The neighborhood's history roughly stretches back to 1845, when a tannery owned by Daniel Lawnsdale (and later by Amos King) along the neighborhood's creek 'led to a steady stream of traffic coming through Portland,' Prince says.

Bountiful vision

Goose Hollow has spawned its share of famous citizens,.

C.E.S. Wood, a former attorney in Portland, whose words 'Good citizens are the riches of a city' are penned on the Skidmore Fountain, served as a colonel in the U.S. Army during the Indian wars. He was there when troops corralled Chief Joseph as the Nez Perce stood 11 miles from Canadian soil, and paraphrased the famous Chief Joseph quote, which ended with 'I shall fight no more forever.'

Dr. Marie Equi was an important leader in the suffrage movement of the early 20th century, and served time in San Quentin Prison after speaking out against World War I.

The most famous former resident was John Reed, who wrote books about the Mexican and Bolshevik revolutions. Actor Warren Beatty portrayed Reed in the movie 'Reds.'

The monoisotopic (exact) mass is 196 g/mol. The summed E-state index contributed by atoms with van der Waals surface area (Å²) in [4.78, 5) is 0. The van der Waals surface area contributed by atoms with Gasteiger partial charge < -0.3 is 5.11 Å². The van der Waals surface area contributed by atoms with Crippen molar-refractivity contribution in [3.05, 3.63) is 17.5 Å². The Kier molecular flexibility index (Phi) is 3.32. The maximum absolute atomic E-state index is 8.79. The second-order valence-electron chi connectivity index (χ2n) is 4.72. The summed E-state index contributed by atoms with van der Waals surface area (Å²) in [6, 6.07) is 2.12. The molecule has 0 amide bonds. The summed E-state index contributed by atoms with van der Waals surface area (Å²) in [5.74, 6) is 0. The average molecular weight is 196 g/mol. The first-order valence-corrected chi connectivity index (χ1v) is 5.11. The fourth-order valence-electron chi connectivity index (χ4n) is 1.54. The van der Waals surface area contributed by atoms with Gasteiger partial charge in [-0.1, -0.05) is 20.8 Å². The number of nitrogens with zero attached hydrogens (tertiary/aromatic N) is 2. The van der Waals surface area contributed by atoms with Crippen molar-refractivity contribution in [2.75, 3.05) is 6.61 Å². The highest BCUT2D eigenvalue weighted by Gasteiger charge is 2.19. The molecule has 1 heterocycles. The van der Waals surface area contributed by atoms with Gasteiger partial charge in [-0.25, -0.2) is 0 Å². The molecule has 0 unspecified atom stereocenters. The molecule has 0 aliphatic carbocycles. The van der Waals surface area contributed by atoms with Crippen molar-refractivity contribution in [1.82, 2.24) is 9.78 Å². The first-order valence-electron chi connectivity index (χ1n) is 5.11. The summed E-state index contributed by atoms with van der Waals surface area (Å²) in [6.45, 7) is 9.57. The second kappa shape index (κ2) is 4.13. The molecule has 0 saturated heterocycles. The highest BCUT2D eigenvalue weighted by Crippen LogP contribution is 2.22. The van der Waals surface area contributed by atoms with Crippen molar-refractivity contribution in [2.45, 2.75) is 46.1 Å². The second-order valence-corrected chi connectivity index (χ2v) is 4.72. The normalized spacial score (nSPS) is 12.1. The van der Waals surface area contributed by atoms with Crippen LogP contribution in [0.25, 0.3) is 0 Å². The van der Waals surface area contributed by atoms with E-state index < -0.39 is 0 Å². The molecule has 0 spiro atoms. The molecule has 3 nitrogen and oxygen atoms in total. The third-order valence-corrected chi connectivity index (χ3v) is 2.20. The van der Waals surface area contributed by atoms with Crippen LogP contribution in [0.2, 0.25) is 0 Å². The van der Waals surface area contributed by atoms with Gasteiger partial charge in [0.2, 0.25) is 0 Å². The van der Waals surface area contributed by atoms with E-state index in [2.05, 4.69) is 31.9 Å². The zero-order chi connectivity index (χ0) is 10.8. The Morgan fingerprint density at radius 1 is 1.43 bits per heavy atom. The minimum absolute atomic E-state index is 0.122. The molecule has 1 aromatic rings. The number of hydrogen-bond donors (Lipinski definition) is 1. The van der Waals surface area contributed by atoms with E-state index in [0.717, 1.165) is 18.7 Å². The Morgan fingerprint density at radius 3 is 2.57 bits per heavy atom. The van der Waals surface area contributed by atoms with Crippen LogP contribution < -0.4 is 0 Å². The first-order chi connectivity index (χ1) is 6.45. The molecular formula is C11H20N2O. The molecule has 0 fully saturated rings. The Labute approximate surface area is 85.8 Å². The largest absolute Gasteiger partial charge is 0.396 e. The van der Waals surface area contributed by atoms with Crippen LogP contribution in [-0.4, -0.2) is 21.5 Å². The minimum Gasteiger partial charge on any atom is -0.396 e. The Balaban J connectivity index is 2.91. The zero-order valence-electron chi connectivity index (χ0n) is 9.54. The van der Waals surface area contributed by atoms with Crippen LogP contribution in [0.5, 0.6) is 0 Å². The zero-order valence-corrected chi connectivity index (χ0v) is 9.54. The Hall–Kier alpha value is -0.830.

Reed worked on behalf of labor issues, but he was born in a big mansion in the West Hills.

Architectural preservationist Eric Ladd, known for his cast-iron collection, worked to move the Kamm House from the Kamm Estate in 1950 (where Lincoln High sits), an old St. Mary's chapel and the Lincoln House to create a colony in a section of Goose Hollow. Only the Kamm house is still there, and it is offices and apartments.

'He had a bountiful vision,' Prince says, 'but less follow through.'

After finishing 'Portland's Goose Hollow,' Prince says she will work on a book about Nob Hill and Slabtown.

'It's been a fun adventure,' she says, of producing the Goose Hollow book. 'People had so much information, I hated to see it go to waste.'

Tracy Prince and Bud Clark will appear at a Powell's book signing/slide show, 7:30 p.m. April 15; a book launch party will be noon, April 17 at the Goose Hollow Inn.